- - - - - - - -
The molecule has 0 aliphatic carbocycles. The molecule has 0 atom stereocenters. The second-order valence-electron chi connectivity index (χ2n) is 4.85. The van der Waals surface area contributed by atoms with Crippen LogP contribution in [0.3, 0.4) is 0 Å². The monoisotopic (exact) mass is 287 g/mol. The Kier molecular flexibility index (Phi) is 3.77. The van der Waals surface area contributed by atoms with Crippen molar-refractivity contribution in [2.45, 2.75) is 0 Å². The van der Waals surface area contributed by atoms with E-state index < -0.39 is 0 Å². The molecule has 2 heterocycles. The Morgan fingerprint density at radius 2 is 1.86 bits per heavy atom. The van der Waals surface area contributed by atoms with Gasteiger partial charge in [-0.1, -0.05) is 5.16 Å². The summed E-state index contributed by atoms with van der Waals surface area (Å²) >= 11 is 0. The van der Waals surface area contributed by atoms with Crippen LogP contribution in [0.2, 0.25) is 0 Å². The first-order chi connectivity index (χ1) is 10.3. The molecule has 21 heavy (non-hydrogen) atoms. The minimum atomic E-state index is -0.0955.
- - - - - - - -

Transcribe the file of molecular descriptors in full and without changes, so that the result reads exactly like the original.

The molecule has 0 aliphatic carbocycles. The molecule has 0 atom stereocenters. The second-order valence-electron chi connectivity index (χ2n) is 4.85. The van der Waals surface area contributed by atoms with Crippen LogP contribution in [0.3, 0.4) is 0 Å². The monoisotopic (exact) mass is 287 g/mol. The Kier molecular flexibility index (Phi) is 3.77. The van der Waals surface area contributed by atoms with Crippen molar-refractivity contribution in [2.45, 2.75) is 0 Å². The van der Waals surface area contributed by atoms with E-state index < -0.39 is 0 Å². The molecule has 2 heterocycles. The Morgan fingerprint density at radius 2 is 1.86 bits per heavy atom. The van der Waals surface area contributed by atoms with Gasteiger partial charge in [-0.1, -0.05) is 5.16 Å². The summed E-state index contributed by atoms with van der Waals surface area (Å²) >= 11 is 0. The van der Waals surface area contributed by atoms with Crippen LogP contribution in [0.2, 0.25) is 0 Å². The first-order chi connectivity index (χ1) is 10.3. The molecule has 21 heavy (non-hydrogen) atoms. The minimum atomic E-state index is -0.0955.